Wednesday, August 15, 2007

From Russell's Mysticism and Logic

"""""The possibility of this universal love and joy in all
that exists is of supreme importance for the conduct and
happiness of life, and gives inestimable value to the
mystic emotion, apart from any creeds which may be
built upon it. But if we are not to be led into false
beliefs, it is necessary to realise exactly what the mystic
emotion reveals. It reveals a possibility of human nature--
a possibility of a nobler, happier, freer life than any
that can be otherwise achieved. But it does not reveal
anything about the non-human, or about the nature of
the universe in general. Good and bad, and even the
higher good that mysticism finds everywhere, are the
reflections of our own emotions on other things, not part
of the substance of things as they are in themselves.
And therefore an impartial contemplation, freed from all
pre-occupation with Self, will not judge things good or
bad, although it is very easily combined with that feeling
of universal love which leads the mystic to say that the
whole world is good. """""

As Russell notes the Mystic (or his unsavory cousin, the occultist) in effect imposes his own narcissistic, "pre-occupation with Self" onto reality, and thus mistakes his own perceptions of Reality for the ding-an-sich: he continually fails to realize that "the reflections of our own emotions on other things [are not] part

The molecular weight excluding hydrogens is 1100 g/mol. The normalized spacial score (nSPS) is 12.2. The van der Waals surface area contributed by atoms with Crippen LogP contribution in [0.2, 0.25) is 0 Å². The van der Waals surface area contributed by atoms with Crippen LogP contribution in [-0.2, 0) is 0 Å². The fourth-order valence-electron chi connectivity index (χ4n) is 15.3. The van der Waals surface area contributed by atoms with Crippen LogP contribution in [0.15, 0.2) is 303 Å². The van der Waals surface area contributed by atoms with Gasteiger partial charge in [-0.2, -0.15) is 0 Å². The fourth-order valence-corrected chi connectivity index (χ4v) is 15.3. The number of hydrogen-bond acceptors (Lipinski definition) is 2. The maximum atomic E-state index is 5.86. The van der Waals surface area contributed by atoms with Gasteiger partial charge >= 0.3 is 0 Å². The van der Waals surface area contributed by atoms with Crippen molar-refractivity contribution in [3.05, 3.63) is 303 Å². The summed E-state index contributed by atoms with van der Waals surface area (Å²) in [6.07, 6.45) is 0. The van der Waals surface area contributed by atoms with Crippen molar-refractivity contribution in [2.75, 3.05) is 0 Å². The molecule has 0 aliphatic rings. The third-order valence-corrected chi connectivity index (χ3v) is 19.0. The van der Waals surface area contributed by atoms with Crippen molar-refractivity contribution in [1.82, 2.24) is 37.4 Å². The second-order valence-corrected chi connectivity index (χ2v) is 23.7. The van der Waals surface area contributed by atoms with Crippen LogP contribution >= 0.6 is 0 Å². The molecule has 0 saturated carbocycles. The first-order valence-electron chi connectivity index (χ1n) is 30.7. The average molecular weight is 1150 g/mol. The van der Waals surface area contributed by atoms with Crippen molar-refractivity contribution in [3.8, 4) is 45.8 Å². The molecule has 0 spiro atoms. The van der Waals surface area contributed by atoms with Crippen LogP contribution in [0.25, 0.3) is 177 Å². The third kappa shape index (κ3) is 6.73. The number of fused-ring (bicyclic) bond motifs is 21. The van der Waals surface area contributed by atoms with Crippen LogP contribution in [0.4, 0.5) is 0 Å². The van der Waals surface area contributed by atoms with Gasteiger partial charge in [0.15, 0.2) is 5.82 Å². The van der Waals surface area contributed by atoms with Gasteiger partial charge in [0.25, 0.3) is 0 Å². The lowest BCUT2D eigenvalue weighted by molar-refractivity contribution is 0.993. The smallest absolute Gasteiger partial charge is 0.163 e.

of the substance of things as they are in themselves". The individual mind (i.e. the "mind" as a product of biochemical, neural processes in the brain) does not interpenetrate nature; McMoondoggie has no special, hidden connection to the granite or pines or other natural phenomena that he gazes at in wonder--indeed, as anyone who ever bothered to read Melville's Moby Dick realizes, any such nature mysticism would be far more horrorific and terrifying than the pastoral dreams of any Wordsworth-like New Agers, even ones who memorized their "Quantum physics for Bad Poets" 101 texts (we here at Contingencies generally prefer Russellian like skepticism to literary visions, but make exceptions for Melville--Mel. was spinning Road Songs 100 years before the Beats. Ishmael hisself resembles a Kantian skeptic to some degree). Queequeg's shark-demon pantheism, or Ahab's rage against the Whale, puts most Lovecraft pulp to shame (and Lovecraft's occultic stories--eloquent at times--- generally function as a type of sublimated racism--).

Nature mysticism is a rather typical affliction of lapsed-protestant do-gooders, or of aging college party boys (nazis of course were rather fond of nature mysticism as well, and occultism--"mysticism" then being a sort of pretense for, most likely, some Goering-like decadence). What's more the specific supernatural claims associated with mysticism are hogwash: the Amazing Randi (however quaint and rustic he seems, Randi debunks countless frauds) still offers 1 million dollars to any occultist or mystic or "psychic" who can demonstrate some paranormal event to a crowd of witnesses in an objective setting.

No comments:

Custom Search

Blog Archive